HARRISBURG - A proposed state rule to set tougher septic system standards for new residential development in watersheds that have protected streams is causing controversy in the Poconos.

The Department of Environmental Protection is taking public comment for 60 days on the proposal, which could have a larger impact in the Poconos than other regions of the state because it has a large number of exceptional value and high quality streams, a lot of septic systems and new development to handle population growth.

The notice published Friday in the Pennsylvania Bulletin, the online state legal journal, is designed to reduce nitrate pollution in streams with the highest water quality rating. Developers are required to prove in most cases that a project won't degrade water quality in a stream classified as exceptional value, for example.

Wayne, Pike and Monroe counties contain a large concentration of these protected streams, a result of several decades of efforts by local residents and environmentalists.

The rule outlines best management actions developers can take to locate septic systems for new development. A developer could obtain "nitrogen reduction credits" by locating a system on a larger tract of property, placing a greater buffer between the system and stream, planting a forest buffer or using technology to remove nitrates from septic systems.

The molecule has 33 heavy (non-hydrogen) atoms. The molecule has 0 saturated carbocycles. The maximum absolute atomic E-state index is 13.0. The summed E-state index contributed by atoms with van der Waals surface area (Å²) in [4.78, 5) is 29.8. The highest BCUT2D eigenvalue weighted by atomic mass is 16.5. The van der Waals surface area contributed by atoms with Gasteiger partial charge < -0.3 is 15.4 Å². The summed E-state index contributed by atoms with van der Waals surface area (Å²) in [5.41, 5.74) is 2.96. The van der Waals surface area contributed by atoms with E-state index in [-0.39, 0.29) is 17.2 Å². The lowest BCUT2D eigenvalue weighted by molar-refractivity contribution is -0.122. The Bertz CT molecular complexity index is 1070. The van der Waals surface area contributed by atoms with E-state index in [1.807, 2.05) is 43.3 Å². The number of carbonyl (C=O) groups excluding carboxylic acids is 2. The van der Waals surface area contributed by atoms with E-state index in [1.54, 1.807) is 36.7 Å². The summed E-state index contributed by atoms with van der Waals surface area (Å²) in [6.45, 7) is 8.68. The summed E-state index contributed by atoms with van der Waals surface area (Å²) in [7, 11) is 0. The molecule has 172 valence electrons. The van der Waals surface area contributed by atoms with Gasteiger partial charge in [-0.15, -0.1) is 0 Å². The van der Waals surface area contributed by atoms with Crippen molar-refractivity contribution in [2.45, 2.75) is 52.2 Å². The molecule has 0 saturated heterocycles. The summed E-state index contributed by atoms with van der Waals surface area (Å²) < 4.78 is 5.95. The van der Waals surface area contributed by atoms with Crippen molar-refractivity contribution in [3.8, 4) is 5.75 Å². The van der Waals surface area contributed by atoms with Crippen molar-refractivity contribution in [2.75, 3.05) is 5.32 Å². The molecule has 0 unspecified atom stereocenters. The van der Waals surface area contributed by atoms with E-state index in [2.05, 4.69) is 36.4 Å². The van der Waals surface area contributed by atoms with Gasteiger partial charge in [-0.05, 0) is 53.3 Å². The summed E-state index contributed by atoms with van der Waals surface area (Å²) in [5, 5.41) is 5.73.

Sen. Lisa Baker, R-20, Lehman Twp. and Rep. Mike Peifer, R-139, Honesdale, questioned DEP Secretary Michael Krancer about this proposal at recent department budget hearings. The lawmakers said a rule designed in response to a ruling by the state Environmental Hearing Board concerning a case in Berks County is having an unintended effect in the Poconos, which lack large agricultural operations. The ruling struck down a model DEP used to predict the impact of nitrates on surface water.

Local residents are well aware of the environmental value of protected waterways to an economy dependent on tourism and recreation, Peifer said.

"We have protected our high-quality streams," he said. "They our are economic drivers - our future."

An area business leader said the rule if adopted will stifle growth in the Poconos.

"It has the potential of shutting down all sites for economic development," said Michael Sullivan, executive director of the Pike County Chamber of Commerce. The steps taken to obtain the necessary credits - such as purchasing additional acreage - would cost too much to justify a project, he said.

The Poconos don't have a problem with nitrate runoff, wrote Chris Wood, Dingman Twp. sewage enforcement officer, in a letter to the chamber.

"In order to protect the water quality, DEP makes it very difficult to place a sewage treatment plan on an HQ (high quality) stream. It is nearly impossible to place one on an EV (exceptional value) stream," he wrote. "As such, people residing in HQ or EV streams must rely on the use of on-lot sewage systems."

The streams classified EV are the most pristine, and curbing nitrate runoff is needed to maintain that status, said Myron Arnowitt of Pittsburgh-based Clean Water Action, a statewide environmental group. EV streams are usually in forested areas and that classification may apply to just one segment of an entire stream.

The runoff in a forested area may not be as much as in an agricultural area, but it still occurs, Arnowitt said.

Contact the writer: rswift@timesshamrock.com